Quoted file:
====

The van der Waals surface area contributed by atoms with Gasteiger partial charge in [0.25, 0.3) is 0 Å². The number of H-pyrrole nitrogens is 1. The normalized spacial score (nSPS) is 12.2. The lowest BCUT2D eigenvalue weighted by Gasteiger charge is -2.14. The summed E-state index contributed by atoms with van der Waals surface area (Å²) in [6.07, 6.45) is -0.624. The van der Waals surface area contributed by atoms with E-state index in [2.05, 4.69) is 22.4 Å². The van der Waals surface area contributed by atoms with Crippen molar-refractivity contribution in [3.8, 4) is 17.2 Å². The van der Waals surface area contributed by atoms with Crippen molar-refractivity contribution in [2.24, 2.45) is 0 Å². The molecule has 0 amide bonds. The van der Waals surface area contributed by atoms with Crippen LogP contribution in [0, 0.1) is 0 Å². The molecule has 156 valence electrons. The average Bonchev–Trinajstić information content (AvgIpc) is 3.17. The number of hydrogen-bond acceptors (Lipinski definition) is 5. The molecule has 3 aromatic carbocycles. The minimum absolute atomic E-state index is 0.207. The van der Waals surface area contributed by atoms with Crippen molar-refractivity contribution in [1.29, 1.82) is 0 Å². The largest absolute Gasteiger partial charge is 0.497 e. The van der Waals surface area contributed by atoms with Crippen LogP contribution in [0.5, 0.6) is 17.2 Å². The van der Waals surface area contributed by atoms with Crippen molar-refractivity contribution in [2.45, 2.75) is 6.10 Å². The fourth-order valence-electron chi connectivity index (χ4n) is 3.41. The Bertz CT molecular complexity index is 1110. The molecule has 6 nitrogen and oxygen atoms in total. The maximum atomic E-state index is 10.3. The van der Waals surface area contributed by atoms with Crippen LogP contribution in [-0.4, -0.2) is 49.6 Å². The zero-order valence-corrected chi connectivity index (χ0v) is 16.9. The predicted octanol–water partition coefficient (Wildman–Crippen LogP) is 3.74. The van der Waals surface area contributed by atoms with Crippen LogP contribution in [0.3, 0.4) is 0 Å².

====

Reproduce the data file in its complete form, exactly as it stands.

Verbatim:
The van der Waals surface area contributed by atoms with Gasteiger partial charge in [0.25, 0.3) is 0 Å². The number of H-pyrrole nitrogens is 1. The normalized spacial score (nSPS) is 12.2. The lowest BCUT2D eigenvalue weighted by Gasteiger charge is -2.14. The summed E-state index contributed by atoms with van der Waals surface area (Å²) in [6.07, 6.45) is -0.624. The van der Waals surface area contributed by atoms with E-state index in [2.05, 4.69) is 22.4 Å². The van der Waals surface area contributed by atoms with Crippen molar-refractivity contribution in [3.8, 4) is 17.2 Å². The van der Waals surface area contributed by atoms with Crippen molar-refractivity contribution in [2.24, 2.45) is 0 Å². The molecule has 0 amide bonds. The van der Waals surface area contributed by atoms with Crippen LogP contribution in [0, 0.1) is 0 Å². The molecule has 156 valence electrons. The average Bonchev–Trinajstić information content (AvgIpc) is 3.17. The number of hydrogen-bond acceptors (Lipinski definition) is 5. The molecule has 3 aromatic carbocycles. The minimum absolute atomic E-state index is 0.207. The van der Waals surface area contributed by atoms with Crippen molar-refractivity contribution in [1.29, 1.82) is 0 Å². The largest absolute Gasteiger partial charge is 0.497 e. The van der Waals surface area contributed by atoms with Crippen LogP contribution in [0.5, 0.6) is 17.2 Å². The van der Waals surface area contributed by atoms with Crippen molar-refractivity contribution in [2.45, 2.75) is 6.10 Å². The fourth-order valence-electron chi connectivity index (χ4n) is 3.41. The Bertz CT molecular complexity index is 1110. The molecule has 6 nitrogen and oxygen atoms in total. The maximum atomic E-state index is 10.3. The van der Waals surface area contributed by atoms with Crippen LogP contribution in [-0.4, -0.2) is 49.6 Å². The zero-order valence-corrected chi connectivity index (χ0v) is 16.9. The predicted octanol–water partition coefficient (Wildman–Crippen LogP) is 3.74. The van der Waals surface area contributed by atoms with Crippen LogP contribution in [0.3, 0.4) is 0 Å².